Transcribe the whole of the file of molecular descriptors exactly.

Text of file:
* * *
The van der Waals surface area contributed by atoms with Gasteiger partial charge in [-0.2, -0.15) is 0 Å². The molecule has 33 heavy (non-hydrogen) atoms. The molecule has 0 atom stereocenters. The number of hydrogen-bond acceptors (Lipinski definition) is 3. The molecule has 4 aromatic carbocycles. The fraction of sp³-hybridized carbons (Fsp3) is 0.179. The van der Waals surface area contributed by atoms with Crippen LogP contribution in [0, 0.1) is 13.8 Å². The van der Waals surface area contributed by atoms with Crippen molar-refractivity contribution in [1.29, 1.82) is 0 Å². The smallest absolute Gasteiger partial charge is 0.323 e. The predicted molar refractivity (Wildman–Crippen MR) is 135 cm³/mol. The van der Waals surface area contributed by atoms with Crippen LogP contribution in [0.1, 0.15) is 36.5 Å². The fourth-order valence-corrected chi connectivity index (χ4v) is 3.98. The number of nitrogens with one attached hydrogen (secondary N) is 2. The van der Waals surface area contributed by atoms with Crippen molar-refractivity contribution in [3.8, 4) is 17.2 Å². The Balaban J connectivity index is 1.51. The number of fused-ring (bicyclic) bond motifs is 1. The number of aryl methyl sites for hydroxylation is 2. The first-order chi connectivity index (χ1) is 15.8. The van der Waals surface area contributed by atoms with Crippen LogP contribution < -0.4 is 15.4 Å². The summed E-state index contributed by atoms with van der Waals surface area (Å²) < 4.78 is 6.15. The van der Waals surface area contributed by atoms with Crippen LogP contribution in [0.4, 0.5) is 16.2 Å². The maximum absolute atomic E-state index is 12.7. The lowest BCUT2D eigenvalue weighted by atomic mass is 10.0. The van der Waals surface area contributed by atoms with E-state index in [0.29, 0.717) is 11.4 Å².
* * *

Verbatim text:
The van der Waals surface area contributed by atoms with Gasteiger partial charge in [-0.2, -0.15) is 0 Å². The molecule has 33 heavy (non-hydrogen) atoms. The molecule has 0 atom stereocenters. The number of hydrogen-bond acceptors (Lipinski definition) is 3. The molecule has 4 aromatic carbocycles. The fraction of sp³-hybridized carbons (Fsp3) is 0.179. The van der Waals surface area contributed by atoms with Crippen LogP contribution in [0, 0.1) is 13.8 Å². The van der Waals surface area contributed by atoms with Crippen molar-refractivity contribution in [1.29, 1.82) is 0 Å². The smallest absolute Gasteiger partial charge is 0.323 e. The predicted molar refractivity (Wildman–Crippen MR) is 135 cm³/mol. The van der Waals surface area contributed by atoms with Crippen LogP contribution in [0.1, 0.15) is 36.5 Å². The fourth-order valence-corrected chi connectivity index (χ4v) is 3.98. The number of nitrogens with one attached hydrogen (secondary N) is 2. The van der Waals surface area contributed by atoms with Crippen molar-refractivity contribution in [3.8, 4) is 17.2 Å². The Balaban J connectivity index is 1.51. The number of fused-ring (bicyclic) bond motifs is 1. The number of aryl methyl sites for hydroxylation is 2. The first-order chi connectivity index (χ1) is 15.8. The van der Waals surface area contributed by atoms with Crippen LogP contribution < -0.4 is 15.4 Å². The summed E-state index contributed by atoms with van der Waals surface area (Å²) < 4.78 is 6.15. The van der Waals surface area contributed by atoms with Crippen LogP contribution in [0.4, 0.5) is 16.2 Å². The maximum absolute atomic E-state index is 12.7. The lowest BCUT2D eigenvalue weighted by atomic mass is 10.0. The van der Waals surface area contributed by atoms with E-state index in [0.29, 0.717) is 11.4 Å².